In the sea,
ten thousand feet down,
there’s a single stone.
I’ll pick it up without wetting my hands.
The sweetness in the path of using a koan is that it assumes we can change. If it really is possible, in this life, to have a complete and liberating shift in the way you come at things, that’s an amazing thing to consider. If you understand that an awakening really is possible, then the rest comes down merely to questions of method. And that’s the kindness of the path: the old master says, “Sometimes it seems crazy to think it, but transformation really does happen. So try it out. Go at it. And here’s a method for you.”
Koans offer a kind of imaginative mindfulness; they bring attention to reality beneath the level of our usual thoughts about life. Then you can notice what it’s like without those usual thoughts about an issue—death, love, work, children, marmalade. If you have an unanswerable question, the koan is designed to open it.
This koan brings images and sensations with it. There’s water, earth, depth, sinking, light from above, pressure, breath, moving in the dark, finding, meeting, meeting yourself, rising up, shallowness, an impossible feat, getting immersed, and being untouched.
You can keep company with the koan day and night, without any need to assess or measure your state of mind. Sitting, walking, talking, typing, cooking—they are all in the sea, ten thousand feet down.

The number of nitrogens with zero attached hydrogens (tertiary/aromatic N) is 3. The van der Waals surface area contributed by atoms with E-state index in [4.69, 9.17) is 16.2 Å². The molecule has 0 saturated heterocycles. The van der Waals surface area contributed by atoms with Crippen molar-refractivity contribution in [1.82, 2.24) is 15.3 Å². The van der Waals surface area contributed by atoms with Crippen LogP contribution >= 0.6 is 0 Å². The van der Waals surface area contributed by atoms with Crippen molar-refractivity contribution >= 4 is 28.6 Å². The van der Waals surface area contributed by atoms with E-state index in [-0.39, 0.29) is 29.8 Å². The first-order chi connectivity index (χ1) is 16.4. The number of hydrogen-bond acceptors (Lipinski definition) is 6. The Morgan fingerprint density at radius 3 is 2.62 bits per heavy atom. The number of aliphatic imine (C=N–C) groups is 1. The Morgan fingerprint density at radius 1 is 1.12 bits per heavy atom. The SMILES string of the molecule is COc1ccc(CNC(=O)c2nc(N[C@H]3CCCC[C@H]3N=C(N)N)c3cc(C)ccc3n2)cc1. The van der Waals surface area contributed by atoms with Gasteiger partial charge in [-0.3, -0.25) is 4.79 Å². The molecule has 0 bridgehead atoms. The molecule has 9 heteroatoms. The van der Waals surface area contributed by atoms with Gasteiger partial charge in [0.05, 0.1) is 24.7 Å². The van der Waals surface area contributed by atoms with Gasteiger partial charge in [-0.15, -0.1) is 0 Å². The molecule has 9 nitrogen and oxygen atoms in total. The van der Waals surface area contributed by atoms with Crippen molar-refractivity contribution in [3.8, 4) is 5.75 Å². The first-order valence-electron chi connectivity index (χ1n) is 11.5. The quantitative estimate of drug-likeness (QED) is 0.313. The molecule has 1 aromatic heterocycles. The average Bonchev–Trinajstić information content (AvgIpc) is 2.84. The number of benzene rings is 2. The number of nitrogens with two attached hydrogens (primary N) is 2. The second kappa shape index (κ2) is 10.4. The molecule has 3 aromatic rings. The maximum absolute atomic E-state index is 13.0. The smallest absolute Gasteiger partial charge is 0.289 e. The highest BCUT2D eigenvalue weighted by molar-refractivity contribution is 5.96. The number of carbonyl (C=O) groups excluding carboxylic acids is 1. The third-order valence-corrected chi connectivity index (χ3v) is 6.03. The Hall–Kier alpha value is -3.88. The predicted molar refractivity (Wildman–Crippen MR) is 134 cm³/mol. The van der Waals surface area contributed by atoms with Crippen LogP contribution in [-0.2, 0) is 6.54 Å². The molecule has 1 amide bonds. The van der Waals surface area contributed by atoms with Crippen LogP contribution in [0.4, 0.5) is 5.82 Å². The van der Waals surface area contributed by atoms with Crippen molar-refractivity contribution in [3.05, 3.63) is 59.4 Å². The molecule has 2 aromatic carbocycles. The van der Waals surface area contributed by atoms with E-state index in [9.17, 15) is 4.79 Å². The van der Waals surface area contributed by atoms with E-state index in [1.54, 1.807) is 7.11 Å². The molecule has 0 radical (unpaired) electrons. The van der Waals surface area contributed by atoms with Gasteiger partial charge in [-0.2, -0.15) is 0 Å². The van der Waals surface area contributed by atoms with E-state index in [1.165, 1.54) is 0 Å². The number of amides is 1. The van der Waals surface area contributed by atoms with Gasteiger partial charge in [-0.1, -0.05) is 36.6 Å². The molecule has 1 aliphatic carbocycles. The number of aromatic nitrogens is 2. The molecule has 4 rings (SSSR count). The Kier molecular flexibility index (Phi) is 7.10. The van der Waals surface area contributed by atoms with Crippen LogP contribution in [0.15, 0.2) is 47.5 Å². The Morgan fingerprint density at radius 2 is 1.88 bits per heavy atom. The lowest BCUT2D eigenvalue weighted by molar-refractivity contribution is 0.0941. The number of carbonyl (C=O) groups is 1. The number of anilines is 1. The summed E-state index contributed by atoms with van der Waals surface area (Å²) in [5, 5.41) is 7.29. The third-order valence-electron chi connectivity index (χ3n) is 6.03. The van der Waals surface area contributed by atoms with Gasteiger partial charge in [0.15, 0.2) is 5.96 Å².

The koan is something alive that you interact with. You might repeat the koan to yourself continually and notice its presence wherever you look. It might shorten to “in the sea” or to “a stone,” or it might become an image, a sound, a slight movement of the world, an alteration in your view. When you are connected with a great koan, whatever happens in the mind is something the koan is showing you.
If your view is unforgiving, the koan might show you this by drenching you in it. If your mind attacks itself, the koan will show you the dreamlike quality of bitterness and grief. You learn that you can endure your own mind states. Then you might have epiphanies, a waking up that leaves you laughing for months, or you might simply notice that your life is changing and that when you reach for them, your habits of thought have gone missing. The world you inhabit is up to you. The koan takes away our belief in empty worlds.
And here is the real point: the koan can surprise you. There is nothing wrong with fear, disappointment, and the rest of the pains of life, but they are predictable and the koan is not. You could sink down beneath any unhappiness you have know. In the sea ten thousand feet down lies a stone. With the koan, you can move with ease in the deeps of your own life.